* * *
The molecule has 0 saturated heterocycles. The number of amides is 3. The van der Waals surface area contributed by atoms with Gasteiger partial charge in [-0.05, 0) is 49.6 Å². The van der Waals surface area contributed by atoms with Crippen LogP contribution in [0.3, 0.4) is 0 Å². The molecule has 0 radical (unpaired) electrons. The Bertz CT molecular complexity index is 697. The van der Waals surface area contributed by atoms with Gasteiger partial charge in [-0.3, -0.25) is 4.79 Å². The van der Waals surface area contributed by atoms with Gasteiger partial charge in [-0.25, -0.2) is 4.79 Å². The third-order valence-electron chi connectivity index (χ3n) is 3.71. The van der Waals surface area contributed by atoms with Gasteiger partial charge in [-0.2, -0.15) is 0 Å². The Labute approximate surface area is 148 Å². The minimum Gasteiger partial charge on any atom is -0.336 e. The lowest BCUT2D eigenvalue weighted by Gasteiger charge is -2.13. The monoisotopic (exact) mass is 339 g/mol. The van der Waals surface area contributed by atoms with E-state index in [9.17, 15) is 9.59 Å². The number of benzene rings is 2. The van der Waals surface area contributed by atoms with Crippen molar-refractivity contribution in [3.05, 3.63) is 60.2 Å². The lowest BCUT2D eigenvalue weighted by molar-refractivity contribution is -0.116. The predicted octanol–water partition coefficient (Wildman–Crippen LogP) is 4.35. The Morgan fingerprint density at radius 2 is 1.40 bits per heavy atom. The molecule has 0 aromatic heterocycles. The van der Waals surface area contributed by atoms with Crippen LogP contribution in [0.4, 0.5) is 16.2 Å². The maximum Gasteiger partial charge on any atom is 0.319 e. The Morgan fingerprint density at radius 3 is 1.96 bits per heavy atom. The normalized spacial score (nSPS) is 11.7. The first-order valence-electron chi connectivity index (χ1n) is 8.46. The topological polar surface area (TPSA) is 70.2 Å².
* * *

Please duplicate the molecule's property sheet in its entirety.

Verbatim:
The molecule has 0 saturated heterocycles. The number of amides is 3. The van der Waals surface area contributed by atoms with Gasteiger partial charge in [-0.05, 0) is 49.6 Å². The van der Waals surface area contributed by atoms with Crippen LogP contribution in [0.3, 0.4) is 0 Å². The molecule has 0 radical (unpaired) electrons. The Bertz CT molecular complexity index is 697. The van der Waals surface area contributed by atoms with Gasteiger partial charge in [-0.3, -0.25) is 4.79 Å². The van der Waals surface area contributed by atoms with Gasteiger partial charge in [-0.25, -0.2) is 4.79 Å². The third-order valence-electron chi connectivity index (χ3n) is 3.71. The van der Waals surface area contributed by atoms with Gasteiger partial charge in [-0.2, -0.15) is 0 Å². The Labute approximate surface area is 148 Å². The minimum Gasteiger partial charge on any atom is -0.336 e. The lowest BCUT2D eigenvalue weighted by Gasteiger charge is -2.13. The monoisotopic (exact) mass is 339 g/mol. The van der Waals surface area contributed by atoms with E-state index in [9.17, 15) is 9.59 Å². The number of benzene rings is 2. The van der Waals surface area contributed by atoms with Crippen molar-refractivity contribution in [3.05, 3.63) is 60.2 Å². The lowest BCUT2D eigenvalue weighted by molar-refractivity contribution is -0.116. The predicted octanol–water partition coefficient (Wildman–Crippen LogP) is 4.35. The Morgan fingerprint density at radius 2 is 1.40 bits per heavy atom. The molecule has 0 aromatic heterocycles. The van der Waals surface area contributed by atoms with Crippen LogP contribution in [0.4, 0.5) is 16.2 Å². The maximum Gasteiger partial charge on any atom is 0.319 e. The Morgan fingerprint density at radius 3 is 1.96 bits per heavy atom. The normalized spacial score (nSPS) is 11.7. The first-order valence-electron chi connectivity index (χ1n) is 8.46. The topological polar surface area (TPSA) is 70.2 Å².